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4-Patents: Canadian court in favor for patent on onco-mouse



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TITLE:  The mouse that roared on animal pharm: Canadian court ruled
        that mammals can be a patented invention
SOURCE: Rural Advancement Foundation International, Canada
        www.rafi.org / rafi@rafi.org
DATE:   August 10, 2000

-------------------- archive: http://www.gene.ch/ --------------------


The mouse that roared on animal pharm: Canadian court ruled that 
mammals can be a patented invention

'There was considerable fanfare in this appeal that significant 
policy questions are at stake there were arguments made against 
patenting the oncomouse based on human health, environmental and 
other concerns. However, all that is at issue in this appeal is the 
interpretation of the Patent Act and the determination of whether, on 
the basis of the evidence, the appellant's product is patentable in 
accordance with that interpretation To the extent the appeal gives 
rise to policy questions, they are to be addressed by Parliament and 
not the Court.'

Judge Rothstein, for the majority Federal Court of Appeal, Canada, 
August 2000

'In all the circumstances of this case, including the limited role 
that our jurisprudence has assigned to the Courts in this area and 
the serious moral and ethical implications of this subject matter, it 
seems to me that Parliament is the most appropriate forum for the 
resolution of the issues in dispute here.' Judge Isaacs, Dissenting 
Opinion Federal Court of Appeal, Canada, August 2000

 In a split 2-1 decision, the Canadian Federal Court of Appeal ruled 
in favour of granting a patent to Harvard Medical School for the 
oncomouse, a mouse genetically engineered to carry a cancer-causing 
gene. The decision marks another point in the 15-year battle in the 
Canadian courts over whether Mother Nature or a Harvard scientist 
invented the mouse and its offspring. The decision overturned a 
Federal Court ruling and the decision of Canada s Patents 
Commissioner. The trial judge in the earlier decision had argued that 
although Harvard invented a process for inserting a gene into a 
mouse, 'they have not invented the mouse.'

The decision to grant a patent for this multicellular, higher life 
form opens the door to patenting any non-human life form. To date, 
Canada has granted patents for single-cell life forms, including 
human cell lines, but not for multi-cellular ones. Harvard modified 
the mouse by inserting a gene to cause it to develop cancer for use 
in research. However, the patent that was granted extends to all non-
human mammals, 'from a shrew to a whale' that might be similarly 
genetically engineered, even though Harvard has not performed these 
modifications.

'For the first time in Canada, something that can look you in the eye 
is considered an invention, ' noted Julie Delahanty of RAFI. 'The 
implications of this change in Canadian patent law are profound and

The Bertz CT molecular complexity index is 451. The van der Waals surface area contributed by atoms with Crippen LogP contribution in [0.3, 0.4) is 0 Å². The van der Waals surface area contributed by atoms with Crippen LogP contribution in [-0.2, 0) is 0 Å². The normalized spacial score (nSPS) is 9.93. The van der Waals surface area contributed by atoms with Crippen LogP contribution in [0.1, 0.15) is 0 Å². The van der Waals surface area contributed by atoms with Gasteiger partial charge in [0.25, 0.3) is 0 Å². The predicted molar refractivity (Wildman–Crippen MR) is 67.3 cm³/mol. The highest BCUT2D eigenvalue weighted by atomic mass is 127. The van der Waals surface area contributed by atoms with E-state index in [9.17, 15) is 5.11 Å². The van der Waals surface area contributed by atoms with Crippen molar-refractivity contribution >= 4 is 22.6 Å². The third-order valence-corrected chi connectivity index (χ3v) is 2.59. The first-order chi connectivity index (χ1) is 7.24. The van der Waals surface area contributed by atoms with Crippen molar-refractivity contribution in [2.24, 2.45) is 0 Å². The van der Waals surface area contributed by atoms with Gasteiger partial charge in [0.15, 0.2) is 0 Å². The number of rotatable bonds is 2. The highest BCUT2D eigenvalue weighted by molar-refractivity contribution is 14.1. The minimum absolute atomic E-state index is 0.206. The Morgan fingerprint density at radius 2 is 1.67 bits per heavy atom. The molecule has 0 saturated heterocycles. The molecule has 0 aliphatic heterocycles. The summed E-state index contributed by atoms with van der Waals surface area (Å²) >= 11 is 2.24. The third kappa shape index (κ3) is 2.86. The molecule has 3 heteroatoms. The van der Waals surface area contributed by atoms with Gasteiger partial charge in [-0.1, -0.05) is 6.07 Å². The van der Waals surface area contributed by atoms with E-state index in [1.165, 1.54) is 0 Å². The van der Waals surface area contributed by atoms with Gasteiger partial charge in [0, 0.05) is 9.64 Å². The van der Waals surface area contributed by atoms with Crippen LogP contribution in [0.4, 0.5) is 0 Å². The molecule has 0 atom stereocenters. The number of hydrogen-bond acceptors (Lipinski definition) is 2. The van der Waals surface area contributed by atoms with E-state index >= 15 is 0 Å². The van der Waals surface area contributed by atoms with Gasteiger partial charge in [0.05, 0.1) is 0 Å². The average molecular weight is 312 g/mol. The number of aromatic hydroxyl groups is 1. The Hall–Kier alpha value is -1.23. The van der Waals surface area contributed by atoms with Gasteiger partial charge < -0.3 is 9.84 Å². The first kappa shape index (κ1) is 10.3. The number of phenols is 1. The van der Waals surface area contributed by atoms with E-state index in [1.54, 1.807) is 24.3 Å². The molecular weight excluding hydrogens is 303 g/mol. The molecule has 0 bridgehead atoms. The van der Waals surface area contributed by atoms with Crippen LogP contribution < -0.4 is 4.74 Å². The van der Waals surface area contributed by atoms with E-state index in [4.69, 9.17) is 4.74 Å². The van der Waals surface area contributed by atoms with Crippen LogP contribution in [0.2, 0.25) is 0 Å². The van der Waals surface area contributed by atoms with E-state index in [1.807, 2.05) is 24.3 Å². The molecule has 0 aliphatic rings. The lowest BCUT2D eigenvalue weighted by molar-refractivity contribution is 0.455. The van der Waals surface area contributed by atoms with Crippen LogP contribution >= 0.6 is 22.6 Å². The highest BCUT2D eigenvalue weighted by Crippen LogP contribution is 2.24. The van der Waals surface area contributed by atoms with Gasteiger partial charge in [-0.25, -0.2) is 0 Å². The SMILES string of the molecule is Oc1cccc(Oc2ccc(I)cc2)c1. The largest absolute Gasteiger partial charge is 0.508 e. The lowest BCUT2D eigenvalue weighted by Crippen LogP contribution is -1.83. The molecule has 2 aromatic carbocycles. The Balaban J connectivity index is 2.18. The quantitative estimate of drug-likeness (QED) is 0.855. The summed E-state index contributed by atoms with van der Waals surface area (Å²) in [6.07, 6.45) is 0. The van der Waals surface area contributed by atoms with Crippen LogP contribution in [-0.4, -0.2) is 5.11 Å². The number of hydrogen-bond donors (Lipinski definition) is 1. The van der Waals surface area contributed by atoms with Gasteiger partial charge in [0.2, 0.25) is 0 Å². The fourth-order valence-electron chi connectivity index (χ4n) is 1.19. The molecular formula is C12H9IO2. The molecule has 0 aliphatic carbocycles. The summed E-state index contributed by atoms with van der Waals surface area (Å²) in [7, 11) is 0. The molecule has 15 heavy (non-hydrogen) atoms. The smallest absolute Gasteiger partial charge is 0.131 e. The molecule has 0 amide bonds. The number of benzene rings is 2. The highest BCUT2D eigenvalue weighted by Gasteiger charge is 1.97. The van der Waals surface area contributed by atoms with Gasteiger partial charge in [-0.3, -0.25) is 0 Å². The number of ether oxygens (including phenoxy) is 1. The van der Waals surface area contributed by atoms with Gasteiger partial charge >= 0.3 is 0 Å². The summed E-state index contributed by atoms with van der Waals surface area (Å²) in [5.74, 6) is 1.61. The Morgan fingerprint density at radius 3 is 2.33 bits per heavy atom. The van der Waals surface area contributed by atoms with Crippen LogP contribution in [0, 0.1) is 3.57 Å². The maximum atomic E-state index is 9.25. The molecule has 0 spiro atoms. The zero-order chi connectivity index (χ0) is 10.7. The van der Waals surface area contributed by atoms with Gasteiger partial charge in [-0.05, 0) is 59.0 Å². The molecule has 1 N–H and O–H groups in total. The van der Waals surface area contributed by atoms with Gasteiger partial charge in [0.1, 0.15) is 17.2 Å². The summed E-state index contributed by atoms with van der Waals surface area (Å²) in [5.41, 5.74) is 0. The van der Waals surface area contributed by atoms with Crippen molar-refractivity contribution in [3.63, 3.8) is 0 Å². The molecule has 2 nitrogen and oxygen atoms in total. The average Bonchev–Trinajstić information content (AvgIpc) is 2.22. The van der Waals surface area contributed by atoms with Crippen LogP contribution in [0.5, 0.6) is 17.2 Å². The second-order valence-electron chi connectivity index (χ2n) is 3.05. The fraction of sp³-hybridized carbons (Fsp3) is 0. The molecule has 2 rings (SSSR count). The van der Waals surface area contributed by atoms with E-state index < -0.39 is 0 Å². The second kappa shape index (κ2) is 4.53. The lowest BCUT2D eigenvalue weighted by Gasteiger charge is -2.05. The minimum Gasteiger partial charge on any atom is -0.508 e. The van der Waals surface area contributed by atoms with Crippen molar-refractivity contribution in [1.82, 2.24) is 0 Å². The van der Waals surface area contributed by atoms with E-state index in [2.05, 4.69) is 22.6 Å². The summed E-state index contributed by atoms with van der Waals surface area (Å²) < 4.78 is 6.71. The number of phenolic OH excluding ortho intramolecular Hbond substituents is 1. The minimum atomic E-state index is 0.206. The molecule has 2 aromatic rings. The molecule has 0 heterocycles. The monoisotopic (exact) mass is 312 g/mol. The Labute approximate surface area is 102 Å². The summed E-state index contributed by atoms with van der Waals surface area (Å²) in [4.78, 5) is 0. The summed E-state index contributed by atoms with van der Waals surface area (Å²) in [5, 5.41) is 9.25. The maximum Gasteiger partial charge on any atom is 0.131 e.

the outcome will be viewed with dismay by many nations who have been 
following the Canadian case closely.' Developing countries are net 
importers of technologies and patented products, and for the most 
part are opposed to the patenting of life. Many of them have been 
following the case in Canada hoping it would strengthen their 
opposition to the life patenting provisions of the intellectual 
property (TRIPs) agreement of the World Trade Organization.

Quiet as a Mouse: The Canadian government has been noticeably silent 
on the political implications of the case. 'They have used the courts 
to sidestep their responsibility to consider the ethics and impact of 
the patenting of life forms,' says Delahanty. 'The court rulings on 
this case have twice agreed that the issue of life patenting is more 
rightly decided by Parliament, yet the government continues to avoid 
the democratic process and is instead hiding beneath the judge's 
robes.'

Through other official documents such as the Canadian Biotechnology 
Strategy, the present government has made it clear that they support 
the biotechnology industry s desire for patenting anything that 
moves. The decision in this case leaves them free to avoid broad 
public debate on the question of patenting life forms in Canada.

The Canadian Environmental Law Association (CELA) intervened in the 
case, arguing that the Federal Court decision should be upheld and 
that the patent should not be granted. Michelle Swenarchuk, Counsel 
and Director of International Programs for CELA argued that the Court 
is 'not the appropriate body to determine this question, since it was 
not in the position of having before it all the information required 
for a full examination of the implications of life form patenting. 
Rather, the decision should be made by legislative review, after a 
full public debate of all the implications. If Parliament did 
consider the issue,' adds Swenarchuck, 'it could then decide whether 
there should be safeguards such as ethcial and environmental reviews, 
other public protections for food security and the protection of 
animals, the appointment of a body of ethical advisors or involvement 
of the public in decisions made by the Patent Office. Only 
Parliament, not the Courts, can ensure that such s! ! afeguards are 
in place for the public interest.'

Mickey Mouse gets Real: Like the other copyrighted mouse, Mickey, the 
oncomouse, also serves corporate interests. Although the patent is 
owned by Harvard Medical School, an earlier commercialization 
arrangement leaves DuPont, a multinational Gene Giant, not Harvard, 
entitled to exclusive license of the patent. DuPont has claimed 
patent protection on any anticancer product ever derived from the 
mice.